Officials at Catalent, a CDMO, recently announced plans for a new gene therapy facility,  explaining that the $130 million expansion will add five Phase III through commercial-scale manufacturing suites.

The plant will make extensive use of automation according to Randy Henrickson, VP, commercial operations, Catalent Cell & Gene Therapy, who tells GEN the approach is key to managing data at the existing plants on the campus.

“Currently, we employ advanced process equipment skids and laboratory instrumentation with standalone automation controls and capabilities for data generation and localized storage,” he explains. “Our goal is to centralize data collection and analysis and have these skids and instruments communicate through the exchange of higher-level data, with a shop floor network (SFN).”

Henrickson says the approach allows data gathering from all operations, citing process equipment and lab instruments as an example.

“Data from these operations can then be used by development and, when validated, for CGMP reporting,” Henrickson adds. “Data can be viewed remotely, allowing users to observe process operations in real-time. Increased use of hardware and software sensor technologies allows users to be alerted of excursions outside given parameters.”

CDMO benefits

Catalent says there are significant benefits from an operations perspective. However, the CDMO also believes automated data gathering and management will impact product development timelines and quality.

“With SFN integration, it is possible to improve product lifecycle management by standardizing, streamlining, and collaborating based on historical data and more detailed process knowledge. Predictive analytics can be used to reduce waste and downtime, and to better assure quality standards are maintained and reduce variability through better process capability and increased yield,” Henrickson says.

He contrasted the approach with traditional paper-based methods in which data generated during a process are manually transferred.

“An advanced method based on automation and digitalization offers possibilities such as downloading setup parameters to the process equipment,” Henrickson continues. “And as mentioned above, data generated from the equipment can be captured and stored in centralized and organized databases for analysis by development or, when validated, CGMP reporting.”

Catalent is also pitching automation as an advantage for customers, particularly during technology transfer.

“As a CDMO, any technology transfer improvements are important, and making processes, specifications, methods, recipes, etc., available from centralized databases helps to accelerate transfer and reduce risk, for example in manual transcription errors,” Henrickson says.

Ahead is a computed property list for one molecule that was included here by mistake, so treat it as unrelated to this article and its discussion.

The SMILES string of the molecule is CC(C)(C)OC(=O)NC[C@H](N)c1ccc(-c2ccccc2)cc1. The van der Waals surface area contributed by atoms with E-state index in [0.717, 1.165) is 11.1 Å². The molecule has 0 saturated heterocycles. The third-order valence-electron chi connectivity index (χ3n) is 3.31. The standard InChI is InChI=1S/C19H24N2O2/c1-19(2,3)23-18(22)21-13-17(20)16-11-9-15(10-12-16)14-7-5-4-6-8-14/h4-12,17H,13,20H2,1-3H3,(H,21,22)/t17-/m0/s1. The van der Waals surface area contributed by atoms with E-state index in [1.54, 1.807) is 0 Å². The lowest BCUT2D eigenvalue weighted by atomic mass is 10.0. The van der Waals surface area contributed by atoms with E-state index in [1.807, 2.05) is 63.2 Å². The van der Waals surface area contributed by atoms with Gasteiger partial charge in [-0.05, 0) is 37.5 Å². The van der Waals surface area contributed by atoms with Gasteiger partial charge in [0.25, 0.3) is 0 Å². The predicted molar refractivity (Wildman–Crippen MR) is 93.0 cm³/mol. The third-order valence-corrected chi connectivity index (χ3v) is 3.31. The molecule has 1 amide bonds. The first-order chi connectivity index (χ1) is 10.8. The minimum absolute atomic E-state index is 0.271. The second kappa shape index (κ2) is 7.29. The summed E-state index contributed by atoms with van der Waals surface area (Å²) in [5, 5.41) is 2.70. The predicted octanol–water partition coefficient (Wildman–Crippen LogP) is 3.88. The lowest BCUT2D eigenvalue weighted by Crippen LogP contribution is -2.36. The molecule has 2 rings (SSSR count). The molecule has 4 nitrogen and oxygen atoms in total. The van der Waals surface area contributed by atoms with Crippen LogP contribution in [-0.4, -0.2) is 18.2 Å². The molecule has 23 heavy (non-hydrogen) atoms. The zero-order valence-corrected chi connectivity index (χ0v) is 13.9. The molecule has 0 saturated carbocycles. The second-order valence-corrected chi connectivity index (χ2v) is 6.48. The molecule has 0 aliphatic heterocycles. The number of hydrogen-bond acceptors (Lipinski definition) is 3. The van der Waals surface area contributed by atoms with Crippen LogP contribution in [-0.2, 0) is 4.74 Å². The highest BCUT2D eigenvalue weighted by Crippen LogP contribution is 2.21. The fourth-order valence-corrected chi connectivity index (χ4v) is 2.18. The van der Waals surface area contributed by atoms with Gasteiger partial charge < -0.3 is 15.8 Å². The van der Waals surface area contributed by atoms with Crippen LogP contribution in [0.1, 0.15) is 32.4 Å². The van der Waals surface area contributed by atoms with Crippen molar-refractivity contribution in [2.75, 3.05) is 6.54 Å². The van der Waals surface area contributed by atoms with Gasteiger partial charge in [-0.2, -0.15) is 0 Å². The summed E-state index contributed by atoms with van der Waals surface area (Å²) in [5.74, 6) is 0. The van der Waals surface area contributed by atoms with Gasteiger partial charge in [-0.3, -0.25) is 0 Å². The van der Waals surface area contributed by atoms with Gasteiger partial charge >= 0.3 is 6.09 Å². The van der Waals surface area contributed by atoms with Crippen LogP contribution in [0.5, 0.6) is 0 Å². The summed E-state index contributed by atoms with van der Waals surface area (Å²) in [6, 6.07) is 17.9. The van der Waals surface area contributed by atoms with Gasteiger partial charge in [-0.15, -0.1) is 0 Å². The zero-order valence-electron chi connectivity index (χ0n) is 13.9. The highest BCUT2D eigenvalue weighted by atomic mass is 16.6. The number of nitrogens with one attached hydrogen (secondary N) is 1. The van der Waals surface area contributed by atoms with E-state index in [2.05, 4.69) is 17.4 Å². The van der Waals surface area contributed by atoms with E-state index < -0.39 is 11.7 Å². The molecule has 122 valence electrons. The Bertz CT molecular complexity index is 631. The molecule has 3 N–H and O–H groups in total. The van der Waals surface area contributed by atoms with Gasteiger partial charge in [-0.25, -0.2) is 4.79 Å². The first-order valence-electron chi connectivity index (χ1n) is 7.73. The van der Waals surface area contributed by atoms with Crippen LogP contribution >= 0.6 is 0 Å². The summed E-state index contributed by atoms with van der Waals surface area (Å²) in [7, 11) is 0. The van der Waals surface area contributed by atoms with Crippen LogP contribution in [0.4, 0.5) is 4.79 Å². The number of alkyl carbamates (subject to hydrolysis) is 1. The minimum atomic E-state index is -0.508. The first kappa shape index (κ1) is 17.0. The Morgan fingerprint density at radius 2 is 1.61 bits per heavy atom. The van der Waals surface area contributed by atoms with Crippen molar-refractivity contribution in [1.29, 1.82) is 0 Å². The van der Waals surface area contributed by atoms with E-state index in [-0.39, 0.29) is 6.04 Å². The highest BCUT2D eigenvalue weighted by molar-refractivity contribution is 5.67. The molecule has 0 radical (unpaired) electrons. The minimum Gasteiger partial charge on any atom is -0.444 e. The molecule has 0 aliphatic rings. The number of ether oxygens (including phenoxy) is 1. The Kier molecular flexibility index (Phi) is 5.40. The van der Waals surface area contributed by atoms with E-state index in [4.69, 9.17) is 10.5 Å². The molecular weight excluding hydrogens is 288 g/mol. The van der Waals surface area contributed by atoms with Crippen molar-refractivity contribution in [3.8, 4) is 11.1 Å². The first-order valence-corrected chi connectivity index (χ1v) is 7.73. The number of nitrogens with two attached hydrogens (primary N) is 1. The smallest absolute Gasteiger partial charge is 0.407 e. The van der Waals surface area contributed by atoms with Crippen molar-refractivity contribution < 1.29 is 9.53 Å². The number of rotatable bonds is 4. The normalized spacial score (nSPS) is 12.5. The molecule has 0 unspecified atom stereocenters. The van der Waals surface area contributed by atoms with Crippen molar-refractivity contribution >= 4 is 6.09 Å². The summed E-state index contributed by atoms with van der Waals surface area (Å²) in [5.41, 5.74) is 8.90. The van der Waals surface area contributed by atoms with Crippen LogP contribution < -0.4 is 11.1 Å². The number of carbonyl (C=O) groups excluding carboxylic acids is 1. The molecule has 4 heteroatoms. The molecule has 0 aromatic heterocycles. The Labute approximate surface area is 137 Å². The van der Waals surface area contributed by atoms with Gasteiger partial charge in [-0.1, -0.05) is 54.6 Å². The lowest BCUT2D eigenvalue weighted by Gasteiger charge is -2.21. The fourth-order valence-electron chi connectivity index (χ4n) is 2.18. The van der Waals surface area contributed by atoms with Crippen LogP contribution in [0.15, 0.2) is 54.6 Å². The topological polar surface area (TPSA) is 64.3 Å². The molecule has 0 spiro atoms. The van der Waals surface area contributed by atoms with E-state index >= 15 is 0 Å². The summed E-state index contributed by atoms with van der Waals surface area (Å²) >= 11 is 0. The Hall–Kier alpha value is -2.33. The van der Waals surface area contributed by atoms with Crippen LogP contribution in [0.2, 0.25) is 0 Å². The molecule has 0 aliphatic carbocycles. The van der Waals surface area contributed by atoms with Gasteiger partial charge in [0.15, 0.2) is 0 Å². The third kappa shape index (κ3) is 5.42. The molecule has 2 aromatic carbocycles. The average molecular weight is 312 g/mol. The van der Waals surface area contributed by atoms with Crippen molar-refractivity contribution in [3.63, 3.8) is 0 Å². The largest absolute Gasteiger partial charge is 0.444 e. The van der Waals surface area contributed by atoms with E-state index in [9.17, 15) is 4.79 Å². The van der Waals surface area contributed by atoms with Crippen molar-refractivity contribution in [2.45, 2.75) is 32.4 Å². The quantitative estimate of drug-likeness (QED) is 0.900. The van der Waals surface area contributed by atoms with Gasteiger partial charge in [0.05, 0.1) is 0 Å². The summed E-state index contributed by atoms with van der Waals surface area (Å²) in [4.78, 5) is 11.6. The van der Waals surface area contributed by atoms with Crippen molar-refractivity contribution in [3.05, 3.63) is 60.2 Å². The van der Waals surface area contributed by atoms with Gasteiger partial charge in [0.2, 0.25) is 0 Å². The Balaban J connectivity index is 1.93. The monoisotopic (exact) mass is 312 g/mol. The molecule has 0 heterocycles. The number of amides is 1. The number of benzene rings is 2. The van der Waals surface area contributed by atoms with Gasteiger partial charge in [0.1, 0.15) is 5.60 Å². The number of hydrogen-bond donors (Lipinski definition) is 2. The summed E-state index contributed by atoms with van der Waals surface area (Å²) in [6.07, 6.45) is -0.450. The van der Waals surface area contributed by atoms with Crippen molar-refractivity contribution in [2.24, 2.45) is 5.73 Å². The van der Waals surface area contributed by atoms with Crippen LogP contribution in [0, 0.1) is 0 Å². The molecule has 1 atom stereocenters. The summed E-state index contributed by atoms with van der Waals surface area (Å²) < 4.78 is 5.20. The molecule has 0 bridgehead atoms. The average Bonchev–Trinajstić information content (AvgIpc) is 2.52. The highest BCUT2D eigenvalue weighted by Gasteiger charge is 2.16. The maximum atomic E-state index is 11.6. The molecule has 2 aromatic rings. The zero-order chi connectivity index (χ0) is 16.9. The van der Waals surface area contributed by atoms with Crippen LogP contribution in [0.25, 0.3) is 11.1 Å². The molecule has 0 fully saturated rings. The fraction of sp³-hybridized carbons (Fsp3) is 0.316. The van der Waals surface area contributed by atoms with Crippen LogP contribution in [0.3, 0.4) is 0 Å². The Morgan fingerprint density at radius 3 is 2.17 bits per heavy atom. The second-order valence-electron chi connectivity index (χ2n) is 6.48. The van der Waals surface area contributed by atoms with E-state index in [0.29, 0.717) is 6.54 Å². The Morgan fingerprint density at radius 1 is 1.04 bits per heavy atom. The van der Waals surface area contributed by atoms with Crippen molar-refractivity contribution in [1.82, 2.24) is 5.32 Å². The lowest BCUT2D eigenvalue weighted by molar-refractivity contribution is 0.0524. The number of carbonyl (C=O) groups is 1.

Integration challenges

Integration is the biggest difficulty involved in setting up facility-wide, automated data management, according to Henrickson.

He tells GEN that while most bioprocessing systems feature a degree of automation capability, making sure the work together is tricky.

“Integrating many different systems in an efficient, simple, and holistic way is certainly a challenge and requires infrastructure, hardware and software systems, and technologies capable of reaching those many different vendors’ systems, and then be able to funnel data into centralized databases from where users can access it for processing, analysis, and ensuring its integrity and security,” he says.

More widely, use of automation and other bioprocess 4.0 type ideas in the CDMO sector is increasing, notes Henrickson, who says streamlining onerous tasks and reducing errors are major motivations.

“In many instances, certain repeatable tasks can be automated, this way elements of human error can be reduced or eliminated. Also, discrete data can be directly taken from the process or lab equipment and printed or later organized in records with less human intervention, also reducing potential errors that may occur during manual manipulation and entry in paper records,” Henrickson explains.

“Recorded electronic data can be retrieved for further analysis or in the case of GMP operations it can be used for investigations or any other quality/predicated rules requirements as well as achieving continuous process verification (CPV), which is one area the regulators have shown interest.”

Training is another area of innovation, particularly with the various travel restrictions resulting from the COVID-19 pandemic.

Henrickson adds, “Technologies such as Augmented Reality (AR) are finding application in bioprocessing operations, for example, training or operation of equipment with remote assistance. This has proven particularly useful during the COVID-19 pandemic, and Catalent is embracing digital collaboration tools for virtual viewing on the manufacturing floor through wearable technology.”

Previous articlePersonalized Medicine Manufacturing Needs “Debugging Tools”
Next articleBioCanRx Invests C$10 Million in Cancer Immunotherapy Research and Biomanufacturing